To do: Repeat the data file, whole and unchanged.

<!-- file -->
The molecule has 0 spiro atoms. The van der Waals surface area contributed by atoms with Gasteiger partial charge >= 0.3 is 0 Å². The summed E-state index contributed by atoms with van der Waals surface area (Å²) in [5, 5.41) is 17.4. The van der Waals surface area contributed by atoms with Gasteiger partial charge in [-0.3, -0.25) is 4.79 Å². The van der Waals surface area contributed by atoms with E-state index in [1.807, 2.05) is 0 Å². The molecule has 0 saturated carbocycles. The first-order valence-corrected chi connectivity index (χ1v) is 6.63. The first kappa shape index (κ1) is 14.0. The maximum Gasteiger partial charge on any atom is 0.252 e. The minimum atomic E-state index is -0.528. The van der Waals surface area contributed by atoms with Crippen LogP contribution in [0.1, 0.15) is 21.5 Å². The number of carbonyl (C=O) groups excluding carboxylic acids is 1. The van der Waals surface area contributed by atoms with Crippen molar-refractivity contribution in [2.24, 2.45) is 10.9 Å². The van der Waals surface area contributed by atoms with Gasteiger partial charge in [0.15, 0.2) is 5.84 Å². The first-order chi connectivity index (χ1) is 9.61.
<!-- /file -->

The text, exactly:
The molecule has 0 spiro atoms. The van der Waals surface area contributed by atoms with Gasteiger partial charge >= 0.3 is 0 Å². The summed E-state index contributed by atoms with van der Waals surface area (Å²) in [5, 5.41) is 17.4. The van der Waals surface area contributed by atoms with Gasteiger partial charge in [-0.3, -0.25) is 4.79 Å². The van der Waals surface area contributed by atoms with E-state index in [1.807, 2.05) is 0 Å². The molecule has 0 saturated carbocycles. The first-order valence-corrected chi connectivity index (χ1v) is 6.63. The first kappa shape index (κ1) is 14.0. The maximum Gasteiger partial charge on any atom is 0.252 e. The minimum atomic E-state index is -0.528. The van der Waals surface area contributed by atoms with Crippen LogP contribution in [0.1, 0.15) is 21.5 Å². The number of carbonyl (C=O) groups excluding carboxylic acids is 1. The van der Waals surface area contributed by atoms with Crippen molar-refractivity contribution in [2.24, 2.45) is 10.9 Å². The van der Waals surface area contributed by atoms with Gasteiger partial charge in [0.15, 0.2) is 5.84 Å². The first-order chi connectivity index (χ1) is 9.61.